In the wake of the May 6 stock market “flash” crash, in which the U.S. stock market lost $862 billion in value in a matter of minutes — only to recover approximately $600 billion of that loss within half an hour — regulators have been scrambling to figure out what may have caused the crash and how it could be prevented in the future.
Two Cornell professors may have found an answer.
Prof. Maureen O’Hara, finance, and her husband, Prof. David Easley, economics, who chairs the department, have developed a statistical model that may help predict the potential for future stock market crashes. Their model, which they named Volume Synchronized Informed Trading, predicted the flash crash two hours before it happened.
“VPIN moved 2 hours before that crash. It moves in advance of price movements; VPIN has some predictive power,” O’Hara said.
The model monitors market makers’ activity within the market. It measures the shares of “informed traders” –– which include sophisticated computer models and market makers –– shares in the market place versus those held by uninformed traders, according to O’Hara.
When there are too many informed traders within the marketplace relative to uninformed ones, market makers will curtail their activity in the market in order to avoid losing money to what they perceive as better informed sources. This, in turn, has the potential to lead to a crash, as the market makers provide the market with needed liquidity.
“VPIN is a method to measure imbalances in trade … it’s a warning signal of potential illiquidity” said O’Hara.
The model relies on public data detailing the gap between buying and selling stock shares and compares it to the market’s overall trade volume. A wide disparity could forewarn the presence of high levels of informed trading, or toxic flow from sources that are more informed about short-term price movements.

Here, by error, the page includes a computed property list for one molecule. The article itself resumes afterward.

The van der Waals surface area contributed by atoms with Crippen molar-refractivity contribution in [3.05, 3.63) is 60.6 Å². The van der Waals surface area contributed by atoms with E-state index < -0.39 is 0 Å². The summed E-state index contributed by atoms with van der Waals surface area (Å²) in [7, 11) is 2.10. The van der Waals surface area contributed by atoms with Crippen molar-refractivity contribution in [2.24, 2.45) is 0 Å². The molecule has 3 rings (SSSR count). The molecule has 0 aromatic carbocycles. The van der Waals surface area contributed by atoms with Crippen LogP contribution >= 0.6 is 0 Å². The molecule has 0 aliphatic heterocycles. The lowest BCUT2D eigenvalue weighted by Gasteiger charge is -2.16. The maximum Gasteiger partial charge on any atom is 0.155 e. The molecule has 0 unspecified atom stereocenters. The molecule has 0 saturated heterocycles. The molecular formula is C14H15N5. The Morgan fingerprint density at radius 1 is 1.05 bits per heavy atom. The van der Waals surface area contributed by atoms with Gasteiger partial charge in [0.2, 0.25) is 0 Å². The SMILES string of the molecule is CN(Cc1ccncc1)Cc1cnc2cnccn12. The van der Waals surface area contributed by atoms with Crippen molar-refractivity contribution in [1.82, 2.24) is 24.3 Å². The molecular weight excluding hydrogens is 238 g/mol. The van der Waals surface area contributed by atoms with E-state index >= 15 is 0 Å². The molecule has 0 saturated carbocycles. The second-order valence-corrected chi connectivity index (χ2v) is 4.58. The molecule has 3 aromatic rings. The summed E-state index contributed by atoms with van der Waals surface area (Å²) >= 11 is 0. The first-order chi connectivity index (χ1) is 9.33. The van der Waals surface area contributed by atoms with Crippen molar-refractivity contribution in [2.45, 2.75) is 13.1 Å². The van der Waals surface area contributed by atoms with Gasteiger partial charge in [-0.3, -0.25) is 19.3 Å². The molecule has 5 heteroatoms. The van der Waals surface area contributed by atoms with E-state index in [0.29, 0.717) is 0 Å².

If, however, market makers had this information in advance, they would be able to make more calculated trading decisions, rather than curtailing all of their trading activity suddenly, which could lead to market crashes.
“Markets are high-frequency, so the risks are also fast. What you need are measurements that can warn you ahead of time as to what will happen — it can reduce liquidity risks by being predictive and help our markets,” Easley said.
“VPIN measure is a way to estimate what fraction or order is toxic … it’s insurance against toxic flow” O’Hara added.
On Oct. 15, O’Hara and Easley filed a patent with Tudor Investment Corporation for their formula.
The two professors have worked at Cornell for over 30 years. Experts in their fields, O’Hara’s area of concentration includes “banking and security markets,” while Easley concentrates on “economic theories and pricing equilibrium models.”
O’Hara said that they are currently focusing on macro-level market structures.
“We look in detail how prices are set and evolve — a look at what markets actually do,” she said.
The professors hoped their work would resonate with all students, not just those in finance.
“Any college student should be interested on how well U.S. Capital markets work. Businesses use the markets to raise capital,” O’Hara said. “This allows them to expand and hire more people –– preferably Cornell graduates.”
Ben Gitlin contributed reporting.